The Rise and Fall of American Growth

Robert Gordon Princeton University Press, 762 pages, $39.95


On Tuesday, those who see themselves as the global elite will gather in Davos, Switzerland to contemplate the “fourth industrial revolution,” the theme chosen by Klaus Schwab, the ringmaster of the circus known as the World Economic Forum. This revolution will be bigger than anything the world has seen before, he says. Anybody who is tempted by this argument should read Robert Gordon’s magnificent new book, “The Rise and Fall of American Growth: The U.S. Standard of Living Since the Civil War.” An American economist who teaches at Northwestern University, Gordon has long been famous in academic circles for advancing three iconoclastic arguments. The first is that the Internet revolution is hyped (and one fault of his book is that he is overly dismissive of it). The second is that the best way to appreciate the extent of the hype is to look at the decades after the Civil War, when America was transformed by inventions such as the motor car and electricity. The third is that the golden age of American growth may be over.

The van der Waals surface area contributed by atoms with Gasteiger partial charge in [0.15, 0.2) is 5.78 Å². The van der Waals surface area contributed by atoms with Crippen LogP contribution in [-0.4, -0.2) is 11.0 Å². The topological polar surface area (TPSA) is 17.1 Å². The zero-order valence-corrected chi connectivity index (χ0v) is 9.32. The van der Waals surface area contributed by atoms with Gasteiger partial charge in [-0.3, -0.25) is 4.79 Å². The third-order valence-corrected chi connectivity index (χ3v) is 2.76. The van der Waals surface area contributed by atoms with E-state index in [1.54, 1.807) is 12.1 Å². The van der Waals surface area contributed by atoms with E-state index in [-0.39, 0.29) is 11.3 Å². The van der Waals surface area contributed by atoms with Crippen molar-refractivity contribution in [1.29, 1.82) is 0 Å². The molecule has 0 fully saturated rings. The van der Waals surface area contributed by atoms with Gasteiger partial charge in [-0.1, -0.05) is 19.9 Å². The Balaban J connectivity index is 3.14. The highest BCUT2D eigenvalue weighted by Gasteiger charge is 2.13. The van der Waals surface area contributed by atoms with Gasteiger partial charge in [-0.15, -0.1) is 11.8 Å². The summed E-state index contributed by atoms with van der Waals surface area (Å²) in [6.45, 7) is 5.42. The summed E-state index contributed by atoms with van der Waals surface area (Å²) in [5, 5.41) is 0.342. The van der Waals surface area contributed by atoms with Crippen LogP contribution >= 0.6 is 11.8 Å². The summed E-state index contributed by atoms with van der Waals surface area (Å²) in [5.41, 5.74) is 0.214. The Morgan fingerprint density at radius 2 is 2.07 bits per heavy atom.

In his latest book, Gordon presents his case for a general audience — and he does so with great style and panache, using vivid examples as well as econometric data, while keeping a watchful eye on what economic change means for ordinary Americans. Even if history changes direction, and Gordon’s rise-and-fall thesis proves to be wrong, this book will survive as a superb reconstruction of material life in America in the heyday of industrial capitalism.